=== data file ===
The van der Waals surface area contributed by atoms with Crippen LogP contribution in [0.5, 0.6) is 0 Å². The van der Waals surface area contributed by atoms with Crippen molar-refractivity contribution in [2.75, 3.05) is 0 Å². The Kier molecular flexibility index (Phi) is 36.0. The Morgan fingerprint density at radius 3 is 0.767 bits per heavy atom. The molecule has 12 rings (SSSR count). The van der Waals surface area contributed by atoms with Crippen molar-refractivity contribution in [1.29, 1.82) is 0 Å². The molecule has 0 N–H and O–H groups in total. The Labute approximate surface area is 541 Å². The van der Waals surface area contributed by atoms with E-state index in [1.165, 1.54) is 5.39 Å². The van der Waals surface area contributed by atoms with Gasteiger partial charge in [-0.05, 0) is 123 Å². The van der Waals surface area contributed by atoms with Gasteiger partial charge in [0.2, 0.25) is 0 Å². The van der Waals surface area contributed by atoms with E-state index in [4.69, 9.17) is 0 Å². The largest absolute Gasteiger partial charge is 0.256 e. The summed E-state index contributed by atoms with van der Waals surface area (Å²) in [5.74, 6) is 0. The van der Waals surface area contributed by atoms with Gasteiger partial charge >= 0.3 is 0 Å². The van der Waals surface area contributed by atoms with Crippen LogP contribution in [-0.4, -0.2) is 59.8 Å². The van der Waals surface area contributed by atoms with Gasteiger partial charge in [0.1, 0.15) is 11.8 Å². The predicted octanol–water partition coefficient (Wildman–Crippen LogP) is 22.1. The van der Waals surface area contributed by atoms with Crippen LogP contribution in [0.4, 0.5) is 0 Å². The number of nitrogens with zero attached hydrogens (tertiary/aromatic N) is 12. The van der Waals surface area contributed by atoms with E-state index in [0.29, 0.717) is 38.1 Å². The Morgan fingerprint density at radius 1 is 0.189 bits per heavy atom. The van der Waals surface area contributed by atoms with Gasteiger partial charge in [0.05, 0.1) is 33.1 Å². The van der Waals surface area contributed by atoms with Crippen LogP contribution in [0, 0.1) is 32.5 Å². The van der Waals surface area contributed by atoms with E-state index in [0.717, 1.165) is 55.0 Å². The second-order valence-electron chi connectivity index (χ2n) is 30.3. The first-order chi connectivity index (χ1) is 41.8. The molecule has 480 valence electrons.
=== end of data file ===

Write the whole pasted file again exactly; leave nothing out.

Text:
The van der Waals surface area contributed by atoms with Crippen LogP contribution in [0.5, 0.6) is 0 Å². The van der Waals surface area contributed by atoms with Crippen molar-refractivity contribution in [2.75, 3.05) is 0 Å². The Kier molecular flexibility index (Phi) is 36.0. The Morgan fingerprint density at radius 3 is 0.767 bits per heavy atom. The molecule has 12 rings (SSSR count). The van der Waals surface area contributed by atoms with Crippen molar-refractivity contribution in [1.29, 1.82) is 0 Å². The molecule has 0 N–H and O–H groups in total. The Labute approximate surface area is 541 Å². The van der Waals surface area contributed by atoms with E-state index in [1.165, 1.54) is 5.39 Å². The van der Waals surface area contributed by atoms with Gasteiger partial charge in [-0.05, 0) is 123 Å². The van der Waals surface area contributed by atoms with Gasteiger partial charge in [0.2, 0.25) is 0 Å². The van der Waals surface area contributed by atoms with E-state index in [4.69, 9.17) is 0 Å². The largest absolute Gasteiger partial charge is 0.256 e. The summed E-state index contributed by atoms with van der Waals surface area (Å²) in [5.74, 6) is 0. The van der Waals surface area contributed by atoms with Gasteiger partial charge >= 0.3 is 0 Å². The van der Waals surface area contributed by atoms with Crippen LogP contribution in [-0.4, -0.2) is 59.8 Å². The van der Waals surface area contributed by atoms with Gasteiger partial charge in [0.1, 0.15) is 11.8 Å². The predicted octanol–water partition coefficient (Wildman–Crippen LogP) is 22.1. The van der Waals surface area contributed by atoms with Crippen LogP contribution in [0.4, 0.5) is 0 Å². The number of nitrogens with zero attached hydrogens (tertiary/aromatic N) is 12. The van der Waals surface area contributed by atoms with E-state index in [0.29, 0.717) is 38.1 Å². The Morgan fingerprint density at radius 1 is 0.189 bits per heavy atom. The van der Waals surface area contributed by atoms with Gasteiger partial charge in [0.05, 0.1) is 33.1 Å². The van der Waals surface area contributed by atoms with Crippen LogP contribution in [0, 0.1) is 32.5 Å². The van der Waals surface area contributed by atoms with E-state index in [0.717, 1.165) is 55.0 Å². The second-order valence-electron chi connectivity index (χ2n) is 30.3. The first-order chi connectivity index (χ1) is 41.8. The molecule has 480 valence electrons.